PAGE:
We are extremely lucky in England, having excellent legal rights for walking in the countryside , but do you know exactly where you can and can’t walk without upsetting landowners or breaking the law?
There are basically two things that give us a legal right to walk somewhere – public rights of way, and Access Land. There are also specially negotiated arrangements on permissive paths where we have no legal right, but access is by the agreement of the landowner.
Public rights of way
We can walk on rights of way such as roads, footpaths, bridleways and byways. These are marked on Ordnance Survey maps as green dashed lines, or green dots on the 1:25,000 scale maps, or red dashed lines on the 1:50,000 scale maps. They are often quite obvious when you get there as many have signposts showing the way, or the little round discs with yellow arrows are becoming popular. Public footpaths often pass through fields and farm land, and you should be careful to stick to the official route of the path.
We are fortunate in the Peak District that the majority of our footpaths and bridleways are well maintained and well signposted.
Access Peak District Land
In the year 2000, the Countryside and Rights of Way Act identified areas of open countryside as ‘Access Land’. We have the legal right to walk anywhere across Access Land and we do not have to stay on the paths. Large parts of the Peak District’s moorlands and hills are designated as Access Land.
Access land can be easily identified on 1:25,000 scale Ordnance Survey maps as it is highlighted a pale yellow colour, and woodland highlighted lime green. It is also common for there to be a little white circular sign with the outline of a brown man walking as you enter Access Land. The same sign with a diagonal red line through it indicates that you are leaving Access Land.
Beware, however as Access Land can be closed to the public at certain times, and you need to check whether any closures are going to be in force when you are planning your walk. It can be closed to the public indefinitely for reasons such as fire risk, to protect wildlife, or for national security. Land owners also have the legal right to close their Access Land to the public for up to 28 days each year without giving a reason.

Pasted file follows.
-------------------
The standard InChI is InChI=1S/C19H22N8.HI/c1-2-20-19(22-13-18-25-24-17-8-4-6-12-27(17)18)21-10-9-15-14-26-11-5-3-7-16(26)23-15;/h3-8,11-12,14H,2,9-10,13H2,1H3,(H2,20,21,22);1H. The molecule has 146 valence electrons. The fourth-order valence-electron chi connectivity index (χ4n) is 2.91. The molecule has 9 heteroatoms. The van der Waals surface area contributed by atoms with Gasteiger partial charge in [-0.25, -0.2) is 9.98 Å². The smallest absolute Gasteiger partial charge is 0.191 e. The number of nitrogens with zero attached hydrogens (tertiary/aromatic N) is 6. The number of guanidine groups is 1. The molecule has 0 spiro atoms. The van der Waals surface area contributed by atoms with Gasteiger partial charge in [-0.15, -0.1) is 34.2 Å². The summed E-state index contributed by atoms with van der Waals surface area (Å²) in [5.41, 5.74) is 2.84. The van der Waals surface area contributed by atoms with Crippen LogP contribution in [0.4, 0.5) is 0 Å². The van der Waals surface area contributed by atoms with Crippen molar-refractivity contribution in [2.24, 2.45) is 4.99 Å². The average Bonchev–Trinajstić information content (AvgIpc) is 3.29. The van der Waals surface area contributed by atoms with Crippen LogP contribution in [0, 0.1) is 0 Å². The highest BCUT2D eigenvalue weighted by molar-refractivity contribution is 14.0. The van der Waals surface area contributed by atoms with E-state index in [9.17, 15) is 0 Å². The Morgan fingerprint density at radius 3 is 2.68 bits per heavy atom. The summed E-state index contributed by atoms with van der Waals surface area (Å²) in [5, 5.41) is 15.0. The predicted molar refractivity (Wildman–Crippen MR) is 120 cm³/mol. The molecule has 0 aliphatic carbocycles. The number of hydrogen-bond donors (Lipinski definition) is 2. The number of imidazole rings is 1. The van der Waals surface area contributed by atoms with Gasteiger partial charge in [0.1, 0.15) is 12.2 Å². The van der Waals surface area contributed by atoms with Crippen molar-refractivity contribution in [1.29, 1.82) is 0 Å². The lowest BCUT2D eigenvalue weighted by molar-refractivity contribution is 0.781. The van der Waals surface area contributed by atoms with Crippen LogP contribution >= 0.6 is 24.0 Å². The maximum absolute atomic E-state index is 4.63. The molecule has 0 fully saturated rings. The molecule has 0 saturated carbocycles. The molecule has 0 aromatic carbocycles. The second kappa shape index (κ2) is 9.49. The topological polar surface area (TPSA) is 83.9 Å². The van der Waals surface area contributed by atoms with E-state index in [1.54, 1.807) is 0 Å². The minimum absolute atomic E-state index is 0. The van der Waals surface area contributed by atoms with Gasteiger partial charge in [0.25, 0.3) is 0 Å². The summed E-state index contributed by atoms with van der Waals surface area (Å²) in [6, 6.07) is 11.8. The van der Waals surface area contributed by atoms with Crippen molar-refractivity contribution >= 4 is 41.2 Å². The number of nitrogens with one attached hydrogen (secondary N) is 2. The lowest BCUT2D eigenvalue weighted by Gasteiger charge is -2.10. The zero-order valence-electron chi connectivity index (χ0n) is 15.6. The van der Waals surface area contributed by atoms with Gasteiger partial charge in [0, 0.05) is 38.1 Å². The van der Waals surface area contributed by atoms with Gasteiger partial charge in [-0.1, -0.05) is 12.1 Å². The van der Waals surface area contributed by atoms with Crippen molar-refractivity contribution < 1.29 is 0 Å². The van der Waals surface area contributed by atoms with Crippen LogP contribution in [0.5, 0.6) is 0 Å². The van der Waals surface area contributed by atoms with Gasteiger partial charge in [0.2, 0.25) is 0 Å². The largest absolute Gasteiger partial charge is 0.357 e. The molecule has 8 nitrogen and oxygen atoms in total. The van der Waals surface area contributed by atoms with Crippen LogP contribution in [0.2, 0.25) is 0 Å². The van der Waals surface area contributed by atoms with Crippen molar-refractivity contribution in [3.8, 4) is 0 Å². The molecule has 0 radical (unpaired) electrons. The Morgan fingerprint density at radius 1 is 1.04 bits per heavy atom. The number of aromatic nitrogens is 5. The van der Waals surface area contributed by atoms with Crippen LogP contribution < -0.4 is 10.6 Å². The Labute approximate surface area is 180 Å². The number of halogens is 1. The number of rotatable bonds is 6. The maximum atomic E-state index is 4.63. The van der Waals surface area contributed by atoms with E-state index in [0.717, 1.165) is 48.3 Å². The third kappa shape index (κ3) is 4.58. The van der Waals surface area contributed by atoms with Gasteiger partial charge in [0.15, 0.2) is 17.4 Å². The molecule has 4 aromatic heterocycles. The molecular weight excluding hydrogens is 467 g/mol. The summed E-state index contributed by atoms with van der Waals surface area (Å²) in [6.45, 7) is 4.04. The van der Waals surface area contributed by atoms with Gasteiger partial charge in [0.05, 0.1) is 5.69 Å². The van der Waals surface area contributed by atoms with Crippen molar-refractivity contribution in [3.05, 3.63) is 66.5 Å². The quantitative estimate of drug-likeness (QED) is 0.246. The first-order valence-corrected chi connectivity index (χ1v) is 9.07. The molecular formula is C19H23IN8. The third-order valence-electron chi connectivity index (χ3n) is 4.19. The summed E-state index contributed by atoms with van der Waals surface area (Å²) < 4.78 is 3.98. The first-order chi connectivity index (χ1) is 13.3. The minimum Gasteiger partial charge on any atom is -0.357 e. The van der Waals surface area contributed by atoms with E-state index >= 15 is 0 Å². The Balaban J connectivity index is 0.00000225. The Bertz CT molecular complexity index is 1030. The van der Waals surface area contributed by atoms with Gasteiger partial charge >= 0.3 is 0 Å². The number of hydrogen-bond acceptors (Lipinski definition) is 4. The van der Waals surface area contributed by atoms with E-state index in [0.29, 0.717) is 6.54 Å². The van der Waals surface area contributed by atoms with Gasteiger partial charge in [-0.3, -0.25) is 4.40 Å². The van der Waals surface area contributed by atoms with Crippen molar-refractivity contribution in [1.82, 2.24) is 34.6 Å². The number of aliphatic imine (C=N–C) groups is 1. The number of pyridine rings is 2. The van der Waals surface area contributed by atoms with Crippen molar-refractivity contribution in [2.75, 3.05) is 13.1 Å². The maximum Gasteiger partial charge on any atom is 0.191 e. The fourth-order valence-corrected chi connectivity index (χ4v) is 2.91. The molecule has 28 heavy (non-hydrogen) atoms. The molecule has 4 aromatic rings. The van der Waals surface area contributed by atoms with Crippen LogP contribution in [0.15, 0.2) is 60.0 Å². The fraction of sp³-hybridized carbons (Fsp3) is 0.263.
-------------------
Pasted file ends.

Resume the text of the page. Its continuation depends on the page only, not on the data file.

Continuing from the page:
In addition to possible closures, you also need to be aware of any restrictions that may be in force. In the Peak District for example, there are currently restrictions banning dogs on several moorlands. This means that you cannot take your dog on a walk on these moorlands even if it is kept on a lead. A few of the moorlands where this ban on dogs is currently in force are Axe Edge Moor, Strines Moor, Bamford Moor and Bamford Edge, Derwent Moors, and Eyam Moor. The ban does not apply to public rights of way however if they pass over the Access Land.
Even if there are no closures and no restrictions on the Access Land you are planning to cross, you should carefully consider your impact on the natural environment before venturing out. In spring and early summer, many ground nesting birds have their nests amongst the heather on our beautiful moorlands. Even an individual person walking across the moors can disturb them, and a group could have devastating results.
At Peak Walking Adventures, we strongly advocate a ‘Leave no Trace’ policy. After you have walked over an area, there should be no evidence that you have ever been there.
It is quite easy to check for any current closures or restrictions on Access Land. You can simply go to the Natural England website http://www.openaccess.naturalengland.org.uk/wps/portal/oasys/maps/MapSearch and search for the area you are interested in and on the date you are intending to go. You can then view maps, and download documents containing all the information you need.
If all that sounds too much trouble, you can always book onto a guided walk! There are several businesses in the Peak District that offer excellent guided walks, ourselves included. We make all those checks for you in addition to eliminating the burden of navigation. We also help to ‘bring the countryside to life’ by sharing with you a wealth of local knowledge.
Happy Peak District Walking!
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